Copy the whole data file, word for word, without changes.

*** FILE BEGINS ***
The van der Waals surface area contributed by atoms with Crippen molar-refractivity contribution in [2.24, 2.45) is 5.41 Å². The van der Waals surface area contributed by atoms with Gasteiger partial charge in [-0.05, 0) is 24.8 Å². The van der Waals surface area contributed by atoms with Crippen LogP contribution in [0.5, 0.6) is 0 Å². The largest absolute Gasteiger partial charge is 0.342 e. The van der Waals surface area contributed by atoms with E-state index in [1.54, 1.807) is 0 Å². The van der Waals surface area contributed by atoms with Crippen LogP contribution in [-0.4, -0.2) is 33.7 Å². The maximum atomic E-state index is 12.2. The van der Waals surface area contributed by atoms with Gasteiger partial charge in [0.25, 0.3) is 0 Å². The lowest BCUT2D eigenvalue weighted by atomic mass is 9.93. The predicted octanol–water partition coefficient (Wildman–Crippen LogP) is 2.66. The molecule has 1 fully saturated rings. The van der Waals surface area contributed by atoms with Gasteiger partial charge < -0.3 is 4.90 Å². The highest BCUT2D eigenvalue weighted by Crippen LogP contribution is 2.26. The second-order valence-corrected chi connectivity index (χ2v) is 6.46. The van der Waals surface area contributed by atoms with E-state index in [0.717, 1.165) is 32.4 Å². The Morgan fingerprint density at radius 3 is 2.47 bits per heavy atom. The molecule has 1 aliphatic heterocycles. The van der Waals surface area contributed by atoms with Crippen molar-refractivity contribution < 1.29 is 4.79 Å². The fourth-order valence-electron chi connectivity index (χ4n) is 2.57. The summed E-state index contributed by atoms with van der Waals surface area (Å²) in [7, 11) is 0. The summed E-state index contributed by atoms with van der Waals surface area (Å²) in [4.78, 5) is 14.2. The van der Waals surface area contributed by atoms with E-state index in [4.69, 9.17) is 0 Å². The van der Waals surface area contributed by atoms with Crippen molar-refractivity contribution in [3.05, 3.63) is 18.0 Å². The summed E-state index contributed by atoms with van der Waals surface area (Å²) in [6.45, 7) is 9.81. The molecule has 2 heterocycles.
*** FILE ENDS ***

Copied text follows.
The van der Waals surface area contributed by atoms with Crippen molar-refractivity contribution in [2.24, 2.45) is 5.41 Å². The van der Waals surface area contributed by atoms with Gasteiger partial charge in [-0.05, 0) is 24.8 Å². The van der Waals surface area contributed by atoms with Crippen LogP contribution in [0.5, 0.6) is 0 Å². The largest absolute Gasteiger partial charge is 0.342 e. The van der Waals surface area contributed by atoms with E-state index in [1.54, 1.807) is 0 Å². The van der Waals surface area contributed by atoms with Crippen LogP contribution in [-0.4, -0.2) is 33.7 Å². The maximum atomic E-state index is 12.2. The van der Waals surface area contributed by atoms with Gasteiger partial charge in [0.25, 0.3) is 0 Å². The lowest BCUT2D eigenvalue weighted by atomic mass is 9.93. The predicted octanol–water partition coefficient (Wildman–Crippen LogP) is 2.66. The molecule has 1 fully saturated rings. The van der Waals surface area contributed by atoms with Gasteiger partial charge < -0.3 is 4.90 Å². The highest BCUT2D eigenvalue weighted by Crippen LogP contribution is 2.26. The second-order valence-corrected chi connectivity index (χ2v) is 6.46. The van der Waals surface area contributed by atoms with E-state index in [0.717, 1.165) is 32.4 Å². The Morgan fingerprint density at radius 3 is 2.47 bits per heavy atom. The molecule has 1 aliphatic heterocycles. The van der Waals surface area contributed by atoms with Crippen molar-refractivity contribution < 1.29 is 4.79 Å². The fourth-order valence-electron chi connectivity index (χ4n) is 2.57. The summed E-state index contributed by atoms with van der Waals surface area (Å²) in [7, 11) is 0. The summed E-state index contributed by atoms with van der Waals surface area (Å²) in [4.78, 5) is 14.2. The van der Waals surface area contributed by atoms with E-state index in [4.69, 9.17) is 0 Å². The van der Waals surface area contributed by atoms with Crippen molar-refractivity contribution in [3.05, 3.63) is 18.0 Å². The summed E-state index contributed by atoms with van der Waals surface area (Å²) in [6.45, 7) is 9.81. The molecule has 2 heterocycles.